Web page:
Dr. Jisuo Jin


Jisuo Jin

Ph.D. University of Saskatchewan, 1988
BGS 0180
Lab: BGS 1005
Phone: (519) 661-2111 x.84061
Fax: (519) 661-3198
Email: jjin@uwo.ca

Research Interests

  1. Ordovician-Silurian brachiopod taxonomy and diversity patterns through time;
  2. Origin, radiation, mass extinction, and recovery of brachiopod faunas in the epicontinental seas of North America during the Ordovician and Silurian periods;
  3. Paleoecolgy and environmental control on the evolution of brachiopod communities and fauna;
  4. Comparative study of Ordovician-Silurian brachiopod faunas of North America and South China - applications to global biodiversity patterns and paleobiogeography.

Selected Publications

  • Gushulak, C. and Jin, J. 2017 (published online July 16, 2017). Post-extinction recovery and diversification of reef-dwelling brachiopod communities: Examples from the lower Silurian of Hudson Bay Basin, Canada. Palaeogeography, Palaeoclimatology, Palaeoecology, v. 485, 605–621.
  • Sproat, C. and Jin, J. 2017 (published online August 24, 2017). Paleobiogeography of the Late Ordovician brachiopod fauna during a major marine transgression and initial colonization of the epicontinental seas in Laurentia. Palaeogeography, Palaeoclimatology, Palaeoecology, 487, 105–117.
  • Copper, J. and Jin, J. 2017 (published online September 12, 2017). Early athyride brachiopod evolution through the Ordovician-Silurian mass extinction and recovery, Anticosti Island, eastern Canada. Journal of Paleontology., v. 91(6), 1123–1147.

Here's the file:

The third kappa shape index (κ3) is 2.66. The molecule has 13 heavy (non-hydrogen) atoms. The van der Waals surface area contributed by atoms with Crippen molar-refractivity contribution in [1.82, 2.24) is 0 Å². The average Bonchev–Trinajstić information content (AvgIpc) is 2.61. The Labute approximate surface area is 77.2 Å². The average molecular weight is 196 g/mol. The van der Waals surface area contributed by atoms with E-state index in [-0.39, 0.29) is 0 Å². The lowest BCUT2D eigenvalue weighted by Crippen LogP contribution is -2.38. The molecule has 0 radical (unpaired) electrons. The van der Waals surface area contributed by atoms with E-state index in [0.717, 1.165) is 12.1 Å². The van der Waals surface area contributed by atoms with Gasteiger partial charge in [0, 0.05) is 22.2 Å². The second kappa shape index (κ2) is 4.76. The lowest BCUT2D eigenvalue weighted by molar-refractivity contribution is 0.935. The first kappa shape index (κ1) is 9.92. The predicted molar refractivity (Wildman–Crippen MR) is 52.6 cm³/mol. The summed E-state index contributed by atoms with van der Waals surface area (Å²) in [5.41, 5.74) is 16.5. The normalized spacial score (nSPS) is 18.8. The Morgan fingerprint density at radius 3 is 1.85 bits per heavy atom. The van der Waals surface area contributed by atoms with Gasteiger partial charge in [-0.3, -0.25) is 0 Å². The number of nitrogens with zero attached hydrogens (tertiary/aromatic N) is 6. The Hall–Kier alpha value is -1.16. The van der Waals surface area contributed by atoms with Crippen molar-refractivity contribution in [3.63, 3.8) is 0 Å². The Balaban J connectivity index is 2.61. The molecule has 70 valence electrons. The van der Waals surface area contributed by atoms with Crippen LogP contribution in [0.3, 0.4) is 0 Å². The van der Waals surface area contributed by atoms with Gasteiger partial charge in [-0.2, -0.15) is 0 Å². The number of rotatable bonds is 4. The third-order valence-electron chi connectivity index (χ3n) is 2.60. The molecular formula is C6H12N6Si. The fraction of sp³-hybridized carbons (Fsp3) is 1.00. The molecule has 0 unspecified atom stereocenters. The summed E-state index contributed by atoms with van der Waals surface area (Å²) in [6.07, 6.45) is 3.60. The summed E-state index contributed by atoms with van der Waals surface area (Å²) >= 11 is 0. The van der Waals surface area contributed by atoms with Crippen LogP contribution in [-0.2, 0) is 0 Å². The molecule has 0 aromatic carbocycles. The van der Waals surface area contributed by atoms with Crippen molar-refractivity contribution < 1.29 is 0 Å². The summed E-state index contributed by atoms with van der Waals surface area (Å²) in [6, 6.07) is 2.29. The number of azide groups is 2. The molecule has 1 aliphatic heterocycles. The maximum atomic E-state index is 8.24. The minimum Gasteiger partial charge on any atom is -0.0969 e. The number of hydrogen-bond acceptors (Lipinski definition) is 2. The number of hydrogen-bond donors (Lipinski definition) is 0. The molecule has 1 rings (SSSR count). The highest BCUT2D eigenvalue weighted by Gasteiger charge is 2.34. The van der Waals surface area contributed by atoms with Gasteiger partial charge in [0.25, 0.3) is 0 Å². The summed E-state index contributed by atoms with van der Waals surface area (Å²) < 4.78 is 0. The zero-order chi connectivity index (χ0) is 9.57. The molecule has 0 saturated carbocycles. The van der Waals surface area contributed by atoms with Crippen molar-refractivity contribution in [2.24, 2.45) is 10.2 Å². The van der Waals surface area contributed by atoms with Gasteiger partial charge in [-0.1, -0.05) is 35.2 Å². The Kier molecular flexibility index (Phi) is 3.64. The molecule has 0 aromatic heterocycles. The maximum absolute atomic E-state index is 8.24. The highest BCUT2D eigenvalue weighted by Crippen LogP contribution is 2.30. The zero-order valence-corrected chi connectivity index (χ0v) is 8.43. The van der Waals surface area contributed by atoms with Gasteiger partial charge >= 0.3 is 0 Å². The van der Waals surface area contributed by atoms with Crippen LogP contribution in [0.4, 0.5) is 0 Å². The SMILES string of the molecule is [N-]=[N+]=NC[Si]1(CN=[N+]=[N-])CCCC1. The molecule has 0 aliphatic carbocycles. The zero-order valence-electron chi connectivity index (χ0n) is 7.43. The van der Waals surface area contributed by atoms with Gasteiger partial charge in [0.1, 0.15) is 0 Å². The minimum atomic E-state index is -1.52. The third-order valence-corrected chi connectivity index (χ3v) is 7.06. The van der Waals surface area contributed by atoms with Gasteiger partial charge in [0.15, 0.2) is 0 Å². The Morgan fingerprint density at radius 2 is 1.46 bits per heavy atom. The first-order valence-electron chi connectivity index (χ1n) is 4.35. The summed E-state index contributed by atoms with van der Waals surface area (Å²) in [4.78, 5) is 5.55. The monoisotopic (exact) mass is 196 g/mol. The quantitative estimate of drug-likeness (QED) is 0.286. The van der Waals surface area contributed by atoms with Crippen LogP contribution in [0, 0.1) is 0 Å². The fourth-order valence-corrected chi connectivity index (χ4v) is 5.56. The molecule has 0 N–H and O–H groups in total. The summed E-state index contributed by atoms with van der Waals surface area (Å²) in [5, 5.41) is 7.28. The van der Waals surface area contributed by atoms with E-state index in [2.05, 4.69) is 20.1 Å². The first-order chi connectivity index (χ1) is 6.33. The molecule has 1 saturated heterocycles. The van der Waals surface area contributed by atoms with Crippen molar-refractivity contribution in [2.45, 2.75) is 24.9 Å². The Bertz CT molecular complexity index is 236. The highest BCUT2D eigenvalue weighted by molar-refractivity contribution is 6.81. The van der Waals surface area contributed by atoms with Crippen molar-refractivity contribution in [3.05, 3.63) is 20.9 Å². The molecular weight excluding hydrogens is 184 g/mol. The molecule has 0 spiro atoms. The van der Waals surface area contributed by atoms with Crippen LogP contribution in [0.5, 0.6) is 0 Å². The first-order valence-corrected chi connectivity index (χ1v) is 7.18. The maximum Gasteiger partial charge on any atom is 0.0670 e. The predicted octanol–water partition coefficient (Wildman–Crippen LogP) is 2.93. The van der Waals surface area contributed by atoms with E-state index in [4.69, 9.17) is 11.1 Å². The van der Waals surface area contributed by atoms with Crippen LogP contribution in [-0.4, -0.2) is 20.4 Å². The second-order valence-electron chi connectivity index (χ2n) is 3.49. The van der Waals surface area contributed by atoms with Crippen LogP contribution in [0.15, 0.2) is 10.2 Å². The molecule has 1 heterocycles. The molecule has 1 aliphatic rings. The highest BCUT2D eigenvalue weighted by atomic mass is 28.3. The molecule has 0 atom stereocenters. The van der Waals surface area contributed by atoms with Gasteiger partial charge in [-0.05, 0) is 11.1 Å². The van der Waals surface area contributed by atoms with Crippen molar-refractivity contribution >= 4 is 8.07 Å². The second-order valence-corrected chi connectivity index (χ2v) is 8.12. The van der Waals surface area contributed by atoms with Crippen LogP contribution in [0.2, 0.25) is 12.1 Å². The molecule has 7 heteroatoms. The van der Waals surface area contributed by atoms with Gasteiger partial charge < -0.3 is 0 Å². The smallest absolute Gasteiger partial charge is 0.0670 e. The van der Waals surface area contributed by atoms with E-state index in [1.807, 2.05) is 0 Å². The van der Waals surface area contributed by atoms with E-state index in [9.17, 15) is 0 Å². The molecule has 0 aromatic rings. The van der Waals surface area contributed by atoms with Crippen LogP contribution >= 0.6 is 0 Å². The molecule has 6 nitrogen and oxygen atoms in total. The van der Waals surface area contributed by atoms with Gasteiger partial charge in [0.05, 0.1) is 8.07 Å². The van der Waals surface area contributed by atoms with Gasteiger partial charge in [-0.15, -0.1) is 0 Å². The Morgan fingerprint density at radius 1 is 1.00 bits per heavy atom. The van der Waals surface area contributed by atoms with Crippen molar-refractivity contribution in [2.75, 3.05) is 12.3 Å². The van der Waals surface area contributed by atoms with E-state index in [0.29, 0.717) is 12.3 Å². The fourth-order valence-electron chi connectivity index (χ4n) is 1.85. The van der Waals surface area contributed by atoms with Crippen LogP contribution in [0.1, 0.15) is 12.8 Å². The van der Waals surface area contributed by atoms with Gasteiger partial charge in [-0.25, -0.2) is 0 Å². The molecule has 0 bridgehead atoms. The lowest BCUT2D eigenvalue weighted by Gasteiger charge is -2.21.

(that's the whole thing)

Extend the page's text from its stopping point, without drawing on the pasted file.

• Jin, J. and Harper, D.A.T. 2015. Occurrences of the cool-water dalmanelloid brachiopod Heterorthina in the Upper Ordovician of North America. Papers in Palaeontology, 1(3), 237–253.
  • Jin, J., Harper, D.A.T., Cocks, L.R.M., McCausland, P.J.A., Rasmussen, C.M.Ø. and Sheehan, P.M. 2013. Precisely locating the Ordovician equator in Laurentia. Geology, 41, 107–110. [Highlighted in Editors’ Choice, Science, 2012, 338, p. 1397]


  • Earth Sciences 2265A: Paleobiology and Paleoecology
  • Earth Sciences 2266B: Dinosaur & Vertebrate Evolution
  • Earth Sciences 4461B: Advanced Paleontology
  • Earth Sciences 9532B: Ancient Ecosystems

Future Students

Projects available in biodiversity change of benthic faunas in response to greenhouse-icehouse environmental fluctuations during the Late Ordovician and Early Silurian, North America. Research opportunities are available at either the M.Sc. or Ph.D. level.